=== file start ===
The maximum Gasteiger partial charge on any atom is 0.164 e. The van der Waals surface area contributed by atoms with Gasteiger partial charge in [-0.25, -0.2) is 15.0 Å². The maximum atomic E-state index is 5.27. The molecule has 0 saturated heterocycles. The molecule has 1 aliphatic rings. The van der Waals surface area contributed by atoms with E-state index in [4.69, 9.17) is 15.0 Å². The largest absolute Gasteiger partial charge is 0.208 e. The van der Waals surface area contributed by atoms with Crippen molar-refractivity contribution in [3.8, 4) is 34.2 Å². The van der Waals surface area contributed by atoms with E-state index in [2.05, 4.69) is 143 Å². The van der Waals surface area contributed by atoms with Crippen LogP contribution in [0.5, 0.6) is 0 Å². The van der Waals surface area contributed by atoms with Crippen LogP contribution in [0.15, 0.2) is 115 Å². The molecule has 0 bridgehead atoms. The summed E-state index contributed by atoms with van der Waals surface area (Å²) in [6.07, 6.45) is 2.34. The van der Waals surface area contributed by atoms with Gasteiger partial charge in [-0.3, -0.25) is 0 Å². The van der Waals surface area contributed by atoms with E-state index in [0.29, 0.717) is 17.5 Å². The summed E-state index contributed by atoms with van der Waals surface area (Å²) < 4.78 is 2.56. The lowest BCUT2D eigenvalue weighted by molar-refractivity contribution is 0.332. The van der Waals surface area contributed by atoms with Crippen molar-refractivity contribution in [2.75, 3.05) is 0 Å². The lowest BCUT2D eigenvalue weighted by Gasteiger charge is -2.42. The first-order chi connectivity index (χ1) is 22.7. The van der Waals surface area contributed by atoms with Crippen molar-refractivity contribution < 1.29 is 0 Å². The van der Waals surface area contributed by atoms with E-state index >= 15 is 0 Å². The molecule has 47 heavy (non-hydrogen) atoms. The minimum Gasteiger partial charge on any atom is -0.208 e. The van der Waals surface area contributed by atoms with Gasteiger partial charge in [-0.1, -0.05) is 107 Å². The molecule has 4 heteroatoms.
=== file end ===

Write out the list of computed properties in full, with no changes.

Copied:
The maximum Gasteiger partial charge on any atom is 0.164 e. The van der Waals surface area contributed by atoms with Gasteiger partial charge in [-0.25, -0.2) is 15.0 Å². The maximum atomic E-state index is 5.27. The molecule has 0 saturated heterocycles. The molecule has 1 aliphatic rings. The van der Waals surface area contributed by atoms with E-state index in [4.69, 9.17) is 15.0 Å². The largest absolute Gasteiger partial charge is 0.208 e. The van der Waals surface area contributed by atoms with Crippen molar-refractivity contribution in [3.8, 4) is 34.2 Å². The van der Waals surface area contributed by atoms with E-state index in [2.05, 4.69) is 143 Å². The van der Waals surface area contributed by atoms with Crippen LogP contribution in [0.5, 0.6) is 0 Å². The van der Waals surface area contributed by atoms with Crippen LogP contribution in [0.15, 0.2) is 115 Å². The molecule has 0 bridgehead atoms. The summed E-state index contributed by atoms with van der Waals surface area (Å²) in [6.07, 6.45) is 2.34. The van der Waals surface area contributed by atoms with Gasteiger partial charge in [-0.3, -0.25) is 0 Å². The van der Waals surface area contributed by atoms with E-state index in [0.29, 0.717) is 17.5 Å². The summed E-state index contributed by atoms with van der Waals surface area (Å²) < 4.78 is 2.56. The lowest BCUT2D eigenvalue weighted by molar-refractivity contribution is 0.332. The van der Waals surface area contributed by atoms with Crippen molar-refractivity contribution in [2.75, 3.05) is 0 Å². The lowest BCUT2D eigenvalue weighted by Gasteiger charge is -2.42. The first-order chi connectivity index (χ1) is 22.7. The van der Waals surface area contributed by atoms with Crippen molar-refractivity contribution < 1.29 is 0 Å². The van der Waals surface area contributed by atoms with E-state index >= 15 is 0 Å². The molecule has 47 heavy (non-hydrogen) atoms. The minimum Gasteiger partial charge on any atom is -0.208 e. The van der Waals surface area contributed by atoms with Gasteiger partial charge in [-0.1, -0.05) is 107 Å². The molecule has 4 heteroatoms.